The Secret to a Happy, Healthy Life

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Nebojsa/Adobe Stock

Nebojsa/Adobe Stock

What makes a happy life? In some way, this feels like one of the most important questions a person can ask.

To look for answers, researchers from Harvard University have been following two very different groups of men for more than 80 years—268 Harvard graduates and 456 men who grew up in inner-city Boston. This is the longest-running study ever of human life. Researchers were particularly interested in the social and psychological factors that impact health and well-being later in life.

This year, the current study directors—Harvard Professor Robert Waldinger and Bryn Mawr Professor Marc Schulz—published a book, The Good Life: Lessons From the World’s Longest Scientific Study of Happinessto share what they’ve learned.

The biggest take-home message: Study participants who were happiest, stayed the healthiest, and lived the longest had the strongest and warmest relationships. Since then, other studies have come to similar conclusions. People with strong relationships are less likely to develop chronic diseases, mental illness and memory decline. The study also found that the quality of men’s relationships at age 47 predicted how they would adjust to the stress of aging decades later.

While researchers aren’t sure about the reasons for these outcomes, the strongest hypothesis to date involves stress, Waldinger said. That’s because when we’re faced with stress, our bodies have a fight-or-flight response which leads to increased heart rate and blood pressure, along with other physiological changes.

If our bodies don’t recover from this fight-or-flight reaction, we experience chronic stress. This occurs when stress hormones continue to circulate in the body, leading to prolonged physical changes that ultimately result in inflammation and chronic disease.

“When we have a connection with somebody that’s warm, often what happens is that it allows our bodies to calm down,” Waldinger explained in an episode of Harvard Medicine’s “The Written Word.”1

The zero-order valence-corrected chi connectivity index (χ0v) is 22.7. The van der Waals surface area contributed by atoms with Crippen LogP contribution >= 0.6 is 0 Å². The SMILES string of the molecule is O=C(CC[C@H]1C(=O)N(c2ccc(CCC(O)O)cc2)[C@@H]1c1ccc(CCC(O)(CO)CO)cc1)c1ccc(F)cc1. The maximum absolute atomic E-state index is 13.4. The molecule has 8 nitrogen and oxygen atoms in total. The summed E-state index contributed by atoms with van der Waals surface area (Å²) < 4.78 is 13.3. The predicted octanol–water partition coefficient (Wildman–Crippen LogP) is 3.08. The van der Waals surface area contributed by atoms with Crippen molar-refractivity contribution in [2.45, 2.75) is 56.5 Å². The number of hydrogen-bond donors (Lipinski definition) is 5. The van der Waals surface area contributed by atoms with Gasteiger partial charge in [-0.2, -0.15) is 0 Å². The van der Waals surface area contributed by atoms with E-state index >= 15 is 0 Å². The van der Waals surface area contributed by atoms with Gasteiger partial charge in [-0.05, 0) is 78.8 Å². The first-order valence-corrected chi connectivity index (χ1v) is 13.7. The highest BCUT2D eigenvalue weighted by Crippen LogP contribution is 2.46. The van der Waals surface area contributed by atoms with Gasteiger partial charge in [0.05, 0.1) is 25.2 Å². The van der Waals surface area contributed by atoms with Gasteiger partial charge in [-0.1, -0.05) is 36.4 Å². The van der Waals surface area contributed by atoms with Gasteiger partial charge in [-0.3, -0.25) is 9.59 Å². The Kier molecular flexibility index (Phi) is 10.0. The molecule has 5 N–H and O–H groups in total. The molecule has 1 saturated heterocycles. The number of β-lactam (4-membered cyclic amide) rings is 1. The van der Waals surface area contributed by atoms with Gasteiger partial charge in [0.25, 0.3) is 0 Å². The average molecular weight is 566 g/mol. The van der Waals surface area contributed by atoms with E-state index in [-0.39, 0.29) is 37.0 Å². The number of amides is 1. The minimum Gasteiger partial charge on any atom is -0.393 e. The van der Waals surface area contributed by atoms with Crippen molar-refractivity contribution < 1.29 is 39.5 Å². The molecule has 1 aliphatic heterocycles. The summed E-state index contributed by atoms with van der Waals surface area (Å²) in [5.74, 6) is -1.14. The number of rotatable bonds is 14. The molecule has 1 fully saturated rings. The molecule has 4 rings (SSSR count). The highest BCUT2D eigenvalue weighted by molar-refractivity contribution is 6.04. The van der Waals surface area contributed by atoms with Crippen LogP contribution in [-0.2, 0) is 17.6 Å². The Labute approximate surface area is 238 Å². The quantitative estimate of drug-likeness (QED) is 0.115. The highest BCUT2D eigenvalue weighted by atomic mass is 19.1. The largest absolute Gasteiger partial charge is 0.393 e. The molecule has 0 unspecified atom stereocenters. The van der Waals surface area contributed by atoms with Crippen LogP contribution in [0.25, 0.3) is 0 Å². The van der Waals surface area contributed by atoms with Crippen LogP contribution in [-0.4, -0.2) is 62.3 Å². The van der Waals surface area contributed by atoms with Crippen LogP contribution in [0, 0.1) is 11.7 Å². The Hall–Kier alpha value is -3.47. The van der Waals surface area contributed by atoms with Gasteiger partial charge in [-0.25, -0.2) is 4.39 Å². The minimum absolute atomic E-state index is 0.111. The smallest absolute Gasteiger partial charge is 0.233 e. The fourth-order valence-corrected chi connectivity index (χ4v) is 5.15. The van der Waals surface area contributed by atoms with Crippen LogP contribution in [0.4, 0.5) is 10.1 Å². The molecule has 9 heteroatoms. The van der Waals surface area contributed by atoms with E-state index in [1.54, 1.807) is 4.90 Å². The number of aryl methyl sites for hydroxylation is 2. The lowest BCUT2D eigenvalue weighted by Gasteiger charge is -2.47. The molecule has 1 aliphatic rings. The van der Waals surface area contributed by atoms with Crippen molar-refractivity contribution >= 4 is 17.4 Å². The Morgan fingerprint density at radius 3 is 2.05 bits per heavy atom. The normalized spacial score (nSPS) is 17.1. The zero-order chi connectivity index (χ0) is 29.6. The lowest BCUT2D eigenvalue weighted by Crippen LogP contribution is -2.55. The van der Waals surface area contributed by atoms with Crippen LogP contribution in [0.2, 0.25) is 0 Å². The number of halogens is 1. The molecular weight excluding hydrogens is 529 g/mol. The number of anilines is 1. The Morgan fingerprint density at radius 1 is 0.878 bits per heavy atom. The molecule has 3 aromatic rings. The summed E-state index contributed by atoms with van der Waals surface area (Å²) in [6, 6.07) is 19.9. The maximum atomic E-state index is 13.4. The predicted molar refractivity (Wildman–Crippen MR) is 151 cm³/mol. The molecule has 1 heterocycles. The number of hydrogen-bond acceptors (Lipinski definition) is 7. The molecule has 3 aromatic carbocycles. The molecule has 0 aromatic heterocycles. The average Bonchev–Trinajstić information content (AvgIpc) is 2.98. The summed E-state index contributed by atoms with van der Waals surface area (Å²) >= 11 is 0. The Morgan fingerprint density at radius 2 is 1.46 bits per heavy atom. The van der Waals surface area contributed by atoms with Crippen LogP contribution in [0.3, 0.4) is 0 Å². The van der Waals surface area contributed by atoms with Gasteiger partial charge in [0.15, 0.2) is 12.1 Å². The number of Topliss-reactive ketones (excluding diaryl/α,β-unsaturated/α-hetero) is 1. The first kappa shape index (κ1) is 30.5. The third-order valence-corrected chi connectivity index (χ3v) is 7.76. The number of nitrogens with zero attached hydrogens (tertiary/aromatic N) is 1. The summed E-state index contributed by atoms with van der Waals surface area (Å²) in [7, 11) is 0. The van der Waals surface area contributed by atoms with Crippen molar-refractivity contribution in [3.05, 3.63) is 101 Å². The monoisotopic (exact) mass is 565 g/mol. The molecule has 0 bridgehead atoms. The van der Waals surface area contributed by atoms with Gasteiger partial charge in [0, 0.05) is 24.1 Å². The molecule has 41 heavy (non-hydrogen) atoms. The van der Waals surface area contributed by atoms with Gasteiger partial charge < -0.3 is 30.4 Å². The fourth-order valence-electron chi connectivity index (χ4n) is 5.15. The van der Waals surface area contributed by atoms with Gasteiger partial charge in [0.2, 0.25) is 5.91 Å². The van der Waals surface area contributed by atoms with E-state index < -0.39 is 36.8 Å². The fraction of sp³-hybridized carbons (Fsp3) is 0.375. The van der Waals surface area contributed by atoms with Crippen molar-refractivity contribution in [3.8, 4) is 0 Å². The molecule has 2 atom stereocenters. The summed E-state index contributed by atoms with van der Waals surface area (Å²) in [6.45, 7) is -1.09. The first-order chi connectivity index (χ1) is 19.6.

“Let me give you an example,” he said. “Something happened in my day that’s upsetting and I’m worried about it and I think about it all day. If I go home at night and I have someone at home or someone I can call on the phone and I can talk to them about my upsetting day, I can literally feel my body calm down. And that’s the process we think happens when relationships have this stress-relieving function. Social isolation and loneliness leave us without that resource, and that means they leave us potentially in a state of chronic stress.”

In addition to life satisfaction and physical health, the study also found that relationships also helped to determine participants’ financial success. Having warm relationships is more likely to predict financial success than cognitive intelligence; participants with the warmest relationships earned significantly more during their peak earning years compared to participants with lower scores.

There were other take-home messages from the study:

  • The single most important action participants took to ensure their health later in life was to avoid smoking. The study began in the 1930s before the harms of smoking were widely recognized. Participants who avoided smoking or quit earlier experienced greater levels of health later in life.
  • Alcohol use was associated with much higher divorce rates for men. Of the divorced men in the study, 57 percent attributed their divorce to alcohol use. In addition, alcohol abuse often preceded depression—not the other way around.
  • All types of relationships are important for health and well-being, including romantic partners, close friends, relatives and co-workers. The happiest, healthiest people in their later years reported having different kinds of strong relationships.

The evidence from this study reveals important steps to improve your health and wellness: First and foremost, investing time and energy into your relationships is important. Instead of scrolling through social media, make a phone call to connect with an old friend or distant family member.

The take-home message: The key to a happy, fulfilling life—especially as you age—is to nurture strong relationships.